• Museums/Special collections: Smithsonian Institution Research Information System, Folger Shakespeare Library, Museum of Modern Art
  • Consortia/Union Catalogs: New England Library Consortium, SELCO, Merrimack Valley Library Consortium, LIBROS Consortium, MARMOT Consortium
  • Universities: McGill, Princeton, Georgetown, Duke, Rutgers, Ohio State, Colorado
  • Large public libraries: New York, San Francisco, Denver, D.C., Detroit, Los Angeles, Milwaukee, Minneapolis
  • State Libraries: New York State Library, State Library of Florida, State Library of Pennsylvania, Texas State Library

That’s a pretty good mix, but the vast majority we added were US or Canadian libraries, even though we already had plenty of both. We’re still pretty weak in some areas, and completely missing in others. We use a protocol called Z39.50 to get book data from libraries. Quite simply, these are all the Z39.50 servers we could find info for and could get working with our software. We’d love to have thousands more, from all corners of the globe. Any library that has a Z39.50 server that would like to be on LibraryThing just needs to send me their connection info and I will add them.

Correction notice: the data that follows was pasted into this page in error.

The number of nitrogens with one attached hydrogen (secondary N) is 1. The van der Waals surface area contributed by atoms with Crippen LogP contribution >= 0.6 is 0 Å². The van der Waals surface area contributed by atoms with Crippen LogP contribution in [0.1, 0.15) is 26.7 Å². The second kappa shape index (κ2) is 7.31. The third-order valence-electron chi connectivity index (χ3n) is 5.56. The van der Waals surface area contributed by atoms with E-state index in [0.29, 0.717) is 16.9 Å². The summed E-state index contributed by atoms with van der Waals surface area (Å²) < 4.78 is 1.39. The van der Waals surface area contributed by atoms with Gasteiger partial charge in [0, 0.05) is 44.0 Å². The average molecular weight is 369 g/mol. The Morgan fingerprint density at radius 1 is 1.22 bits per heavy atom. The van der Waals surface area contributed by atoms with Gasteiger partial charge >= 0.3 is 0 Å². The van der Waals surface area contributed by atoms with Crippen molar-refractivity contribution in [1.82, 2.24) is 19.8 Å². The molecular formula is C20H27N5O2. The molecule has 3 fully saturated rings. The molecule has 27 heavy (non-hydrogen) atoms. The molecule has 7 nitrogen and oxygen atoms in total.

All of these have been tested fairly thoroughly, but I’m sure there will be problems with some of them. Z39.50 is fickle and complex, and the servers are often unreliable. So some problems may be caused by misconfiguration on our part, and some may be due to circumstances and servers we can’t control. Let us know when there are problems, and we’ll do what we can.

Labels: milestones, new libraries, z39.50